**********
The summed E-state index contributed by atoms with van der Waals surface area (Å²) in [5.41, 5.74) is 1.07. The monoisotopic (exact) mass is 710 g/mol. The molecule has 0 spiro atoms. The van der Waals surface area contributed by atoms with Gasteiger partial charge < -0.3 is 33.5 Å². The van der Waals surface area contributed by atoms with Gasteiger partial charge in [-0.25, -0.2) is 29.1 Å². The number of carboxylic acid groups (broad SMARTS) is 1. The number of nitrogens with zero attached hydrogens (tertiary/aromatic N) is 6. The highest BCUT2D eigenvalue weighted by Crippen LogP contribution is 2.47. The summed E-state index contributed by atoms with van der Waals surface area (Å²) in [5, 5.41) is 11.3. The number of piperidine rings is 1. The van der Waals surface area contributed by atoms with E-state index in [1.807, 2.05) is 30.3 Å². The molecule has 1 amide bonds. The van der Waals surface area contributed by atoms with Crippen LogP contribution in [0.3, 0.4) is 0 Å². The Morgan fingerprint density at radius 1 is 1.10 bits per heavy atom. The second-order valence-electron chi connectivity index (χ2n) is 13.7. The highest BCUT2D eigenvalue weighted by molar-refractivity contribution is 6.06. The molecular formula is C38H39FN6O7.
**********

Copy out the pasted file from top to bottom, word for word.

The summed E-state index contributed by atoms with van der Waals surface area (Å²) in [5.41, 5.74) is 1.07. The monoisotopic (exact) mass is 710 g/mol. The molecule has 0 spiro atoms. The van der Waals surface area contributed by atoms with Gasteiger partial charge < -0.3 is 33.5 Å². The van der Waals surface area contributed by atoms with Gasteiger partial charge in [-0.25, -0.2) is 29.1 Å². The number of carboxylic acid groups (broad SMARTS) is 1. The number of nitrogens with zero attached hydrogens (tertiary/aromatic N) is 6. The highest BCUT2D eigenvalue weighted by Crippen LogP contribution is 2.47. The summed E-state index contributed by atoms with van der Waals surface area (Å²) in [5, 5.41) is 11.3. The number of piperidine rings is 1. The van der Waals surface area contributed by atoms with E-state index in [1.807, 2.05) is 30.3 Å². The molecule has 1 amide bonds. The van der Waals surface area contributed by atoms with Crippen LogP contribution in [0.3, 0.4) is 0 Å². The Morgan fingerprint density at radius 1 is 1.10 bits per heavy atom. The second-order valence-electron chi connectivity index (χ2n) is 13.7. The highest BCUT2D eigenvalue weighted by molar-refractivity contribution is 6.06. The molecular formula is C38H39FN6O7.